The largest portion of our property tax dollars go to support for our K-12 educational systems. According to the Wisconsin Legislative Fiscal Bureau, K-12 spending has seen an increase of $4 billion since 2013. This $4 billion figure does not even count debt service payments for referendums passed in the same time.
How is this massive K-12 spending increase possible while local property taxes statewide remained flat? It’s because of state appropriations that “back filled” (or reduced) local property taxes.
In total, the Legislature appropriated $4.25 billion in local property tax relief from the 2014 fiscal year through the budget ending in June of 2019. That’s right — money all Wisconsinites paid, predominantly in income tax, has been used to back fill local property taxes statewide. To put that sum into perspective, those funds could have been used to lower income taxes from our current four tax brackets topping at 7.65% to only two income tax brackets of 4% and 5.5%. Viewed another way, if that money were pooled into our current budget, we could cover all funds for the entire two year commitment for these departments: Corrections, Natural Resources, Justice, and all of our appellate courts.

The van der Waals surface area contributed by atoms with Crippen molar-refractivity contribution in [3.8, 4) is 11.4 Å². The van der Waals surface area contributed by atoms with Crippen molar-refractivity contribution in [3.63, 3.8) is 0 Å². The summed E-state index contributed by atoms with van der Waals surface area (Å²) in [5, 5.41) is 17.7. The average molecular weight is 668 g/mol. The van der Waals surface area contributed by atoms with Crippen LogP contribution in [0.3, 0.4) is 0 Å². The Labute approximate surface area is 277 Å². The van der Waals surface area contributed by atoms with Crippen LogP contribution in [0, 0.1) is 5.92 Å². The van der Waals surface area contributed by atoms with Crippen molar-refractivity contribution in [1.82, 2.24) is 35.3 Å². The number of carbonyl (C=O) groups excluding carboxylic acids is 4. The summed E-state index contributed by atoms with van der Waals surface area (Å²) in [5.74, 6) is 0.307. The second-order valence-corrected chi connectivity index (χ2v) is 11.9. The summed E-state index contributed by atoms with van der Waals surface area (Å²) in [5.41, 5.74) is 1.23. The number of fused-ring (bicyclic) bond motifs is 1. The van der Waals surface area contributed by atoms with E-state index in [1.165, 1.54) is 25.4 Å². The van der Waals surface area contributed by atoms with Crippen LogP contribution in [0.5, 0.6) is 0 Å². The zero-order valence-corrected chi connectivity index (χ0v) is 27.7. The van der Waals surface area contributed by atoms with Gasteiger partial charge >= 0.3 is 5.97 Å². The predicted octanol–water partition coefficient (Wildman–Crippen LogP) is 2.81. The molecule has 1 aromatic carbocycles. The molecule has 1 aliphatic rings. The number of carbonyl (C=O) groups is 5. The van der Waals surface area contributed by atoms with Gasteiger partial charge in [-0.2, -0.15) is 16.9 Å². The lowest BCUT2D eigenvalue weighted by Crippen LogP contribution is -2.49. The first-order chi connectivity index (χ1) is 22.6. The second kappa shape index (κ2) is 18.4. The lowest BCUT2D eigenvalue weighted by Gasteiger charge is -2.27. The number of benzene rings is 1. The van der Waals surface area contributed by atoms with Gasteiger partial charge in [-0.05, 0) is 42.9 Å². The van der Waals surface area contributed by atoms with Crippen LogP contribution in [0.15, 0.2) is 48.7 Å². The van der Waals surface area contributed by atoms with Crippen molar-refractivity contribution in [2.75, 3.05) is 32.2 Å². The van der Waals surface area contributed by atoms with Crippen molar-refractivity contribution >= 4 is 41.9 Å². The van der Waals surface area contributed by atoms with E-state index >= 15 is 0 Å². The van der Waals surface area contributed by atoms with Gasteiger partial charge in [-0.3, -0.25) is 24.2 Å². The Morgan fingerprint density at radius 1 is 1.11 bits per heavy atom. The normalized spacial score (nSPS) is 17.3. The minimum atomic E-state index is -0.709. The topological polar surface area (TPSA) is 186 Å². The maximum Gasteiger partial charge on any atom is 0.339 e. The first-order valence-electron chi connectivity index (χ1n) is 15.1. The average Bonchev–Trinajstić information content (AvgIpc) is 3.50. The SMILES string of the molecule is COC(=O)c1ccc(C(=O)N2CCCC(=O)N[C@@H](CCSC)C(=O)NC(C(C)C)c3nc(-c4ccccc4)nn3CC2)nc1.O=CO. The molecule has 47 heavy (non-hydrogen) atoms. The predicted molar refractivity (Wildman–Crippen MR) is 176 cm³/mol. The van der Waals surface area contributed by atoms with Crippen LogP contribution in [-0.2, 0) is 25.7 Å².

The billions of dollars in state level spending was necessary to keep local property taxes statewide flat despite the 13.1% increased spending by local K-12 school districts from 2013 to June of 2019. Interestingly, during this same period, statewide student enrollment declined 0.8%.
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